The New Zealand Herald - - Entertainment - Ana Samways | [email protected]­

Unan­swered by sci­ence

Laugh­ter, like cry­ing, may have de­vel­oped as a so­cial tool, ac­cord­ing to Men­tal Floss. “Laugh­ter doesn’t ap­pear to be a uniquely hu­man be­hav­iour, and it may not even be lim­ited to pri­mates. Rats pro­duce laugh­ter when tick­led and many other so­cial an­i­mals, such as dol­phins, make spe­cific sounds as­so­ci­ated with play­fight­ing that have been likened to laugh­ter. A lead­ing hy­poth­e­sis for why we laugh is that laugh­ter pro­motes proso­cial be­hav­iour by let­ting play­mates know that the fight­ing is just a game. But even if our in­ter­pre­ta­tions of these be­hav­iours are cor­rect, it’s pos­si­ble that hu­mans evolved dif­fer­ent uses for laugh­ter after our evo­lu­tion­ary splits with other an­i­mal species, mak­ing the rea­son for hu­man laugh­ter an­other open ques­tion.”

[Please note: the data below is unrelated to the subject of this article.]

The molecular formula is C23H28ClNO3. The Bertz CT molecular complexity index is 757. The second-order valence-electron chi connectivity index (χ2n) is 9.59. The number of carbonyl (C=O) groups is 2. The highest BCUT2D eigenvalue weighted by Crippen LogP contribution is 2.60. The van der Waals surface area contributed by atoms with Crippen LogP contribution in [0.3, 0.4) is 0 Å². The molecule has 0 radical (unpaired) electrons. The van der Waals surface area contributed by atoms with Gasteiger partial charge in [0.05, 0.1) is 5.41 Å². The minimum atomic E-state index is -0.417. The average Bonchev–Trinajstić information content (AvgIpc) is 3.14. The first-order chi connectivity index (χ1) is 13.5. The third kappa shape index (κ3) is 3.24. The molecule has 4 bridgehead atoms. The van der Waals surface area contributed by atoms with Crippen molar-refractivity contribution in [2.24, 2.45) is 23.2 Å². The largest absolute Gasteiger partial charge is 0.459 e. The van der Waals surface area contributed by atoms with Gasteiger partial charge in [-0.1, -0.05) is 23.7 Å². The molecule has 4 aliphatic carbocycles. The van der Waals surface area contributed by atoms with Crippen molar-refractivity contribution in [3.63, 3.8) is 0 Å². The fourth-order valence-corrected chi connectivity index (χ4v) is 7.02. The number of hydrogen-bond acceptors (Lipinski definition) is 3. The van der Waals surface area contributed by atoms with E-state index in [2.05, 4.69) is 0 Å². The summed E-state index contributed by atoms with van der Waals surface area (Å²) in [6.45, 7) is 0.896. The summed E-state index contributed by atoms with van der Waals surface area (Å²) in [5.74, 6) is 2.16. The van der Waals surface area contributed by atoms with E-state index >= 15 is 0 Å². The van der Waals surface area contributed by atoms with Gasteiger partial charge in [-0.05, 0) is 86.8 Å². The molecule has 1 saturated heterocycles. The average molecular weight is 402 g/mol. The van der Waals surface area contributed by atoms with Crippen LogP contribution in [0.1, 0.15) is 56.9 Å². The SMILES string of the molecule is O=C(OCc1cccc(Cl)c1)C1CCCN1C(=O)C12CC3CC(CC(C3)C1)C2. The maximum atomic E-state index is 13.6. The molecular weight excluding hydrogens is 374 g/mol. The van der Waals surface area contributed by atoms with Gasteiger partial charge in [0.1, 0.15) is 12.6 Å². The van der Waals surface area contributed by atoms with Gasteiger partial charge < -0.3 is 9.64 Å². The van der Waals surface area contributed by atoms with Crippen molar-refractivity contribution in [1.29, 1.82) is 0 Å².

Laun­dry anachro­nism

A reader writes: “Found in back of laun­dry cup­board at Far North fam­ily bach with no wash­ing ma­chine. Been in the fam­ily since 1974. Is it a North­land thing, a bach thing, or do peo­ple not wash their clothes when on hol­i­day?

No win­ner at chicken din­ner

A woman who broke into a Florida po­lice sta­tion and ate an of­fi­cer’s chicken din­ner was caught be­cause she left her wal­let con­tain­ing two iden­ti­fi­ca­tion cards be­hind. Yve­lande Jean-Pierre, 29, was also caught on the Boyn­ton Beach sub­sta­tion’s se­cu­rity video. Jean-Pierre has been charged with bur­glary.

Fol­lowed on an Auck­land mo­tor­way: There’s al­ways some­one in the big city tak­ing of­fence.

Dou­ble take . . . Steve saw this scooter out­side his work build­ing. He won­dered if it was a bud­get Lime scooter or whether the com­pany is now tar­get­ing young­sters too.

Newspapers in English

Newspapers from New Zealand

© PressReader. All rights reserved.